One of the recent reviews for the book
Becoming Insane is a fantastic novel. The two friends the novel centre around are brilliantly drawn, so believable. In the beginning, we can sympathise with them as the things which happen to them can easily happen to others. As the novel progresses we are drawn into the strangest journey, the writing is so good we are walking every step of this horrendous journey with the two men. The ending left me wanting more and I can’t wait for a sequel.
One of the recent reviews for If you Love Me I’m Yours on Goodreads
Author Lizzie Chantree uses her creative talents to show how four friends navigate life as they all grow up. Maud’s mother throws up roadblocks trying to dissuade her daughter from her artistic career.
Her best friend Dot grows up with Maud throughout the story. Their support for each other, even when questionable, is realistic. Nate’s brother, a famous artist supports the girl’s efforts to pursue their passion.
The story lines and characters are interesting from start to finish. It is a growing up story rather than coming of age. As each character evolves, you will find yourself in the midst of each person finding their path toward love and acceptance.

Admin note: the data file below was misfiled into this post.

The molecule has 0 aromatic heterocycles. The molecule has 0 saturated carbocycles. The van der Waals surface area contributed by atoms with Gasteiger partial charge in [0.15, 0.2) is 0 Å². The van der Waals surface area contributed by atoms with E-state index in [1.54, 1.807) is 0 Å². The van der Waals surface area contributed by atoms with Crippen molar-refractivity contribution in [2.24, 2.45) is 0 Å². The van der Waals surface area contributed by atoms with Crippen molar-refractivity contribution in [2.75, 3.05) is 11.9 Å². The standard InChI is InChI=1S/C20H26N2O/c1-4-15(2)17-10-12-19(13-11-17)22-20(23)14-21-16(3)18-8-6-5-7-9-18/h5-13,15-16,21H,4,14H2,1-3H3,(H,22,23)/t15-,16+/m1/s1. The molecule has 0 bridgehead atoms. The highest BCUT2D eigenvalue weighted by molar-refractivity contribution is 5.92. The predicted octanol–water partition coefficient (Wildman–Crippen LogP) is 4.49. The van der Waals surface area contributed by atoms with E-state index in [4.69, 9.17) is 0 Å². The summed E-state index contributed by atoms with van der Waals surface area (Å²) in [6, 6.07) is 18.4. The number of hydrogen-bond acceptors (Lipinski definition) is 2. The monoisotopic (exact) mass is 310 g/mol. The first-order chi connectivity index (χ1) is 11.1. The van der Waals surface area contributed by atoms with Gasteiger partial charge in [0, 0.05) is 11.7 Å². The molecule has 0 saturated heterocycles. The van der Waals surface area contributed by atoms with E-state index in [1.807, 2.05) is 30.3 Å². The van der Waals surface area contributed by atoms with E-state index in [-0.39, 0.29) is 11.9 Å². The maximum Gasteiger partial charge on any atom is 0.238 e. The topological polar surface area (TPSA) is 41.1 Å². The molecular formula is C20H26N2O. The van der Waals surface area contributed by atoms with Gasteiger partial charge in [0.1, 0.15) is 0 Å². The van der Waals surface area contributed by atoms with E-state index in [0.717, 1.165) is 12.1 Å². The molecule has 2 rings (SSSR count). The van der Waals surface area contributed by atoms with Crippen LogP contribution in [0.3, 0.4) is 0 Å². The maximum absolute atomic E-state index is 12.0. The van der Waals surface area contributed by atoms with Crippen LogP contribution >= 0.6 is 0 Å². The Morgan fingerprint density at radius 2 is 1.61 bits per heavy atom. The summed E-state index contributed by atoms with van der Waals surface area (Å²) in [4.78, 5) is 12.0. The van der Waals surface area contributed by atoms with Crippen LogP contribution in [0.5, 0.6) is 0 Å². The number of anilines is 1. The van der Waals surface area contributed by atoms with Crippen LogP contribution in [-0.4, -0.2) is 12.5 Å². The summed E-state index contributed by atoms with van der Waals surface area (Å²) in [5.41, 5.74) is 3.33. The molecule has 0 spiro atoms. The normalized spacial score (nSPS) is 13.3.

“Feeling warm breath on her shoulder, she turned and looked up into Nate’s smiling eyes. She jumped and took a step back, as he was invading her personal space. Maud knew his flat was above the gallery, so she shouldn’t have been surprised to see him. Why the hell hadn’t she thought that he might be here? As she recoiled, she tripped on her own feet again. She’d been standing with her legs crossed, a terrible habit, she realised. Nate reached out as if he’d been expecting her to fall at his feet, and placed warm hands around her waist. She was gratified to see that his hands fitted perfectly – her love handles of fat had disappeared. He frowned before pretending to chastise her. ‘You’ve lost weight. Why?’”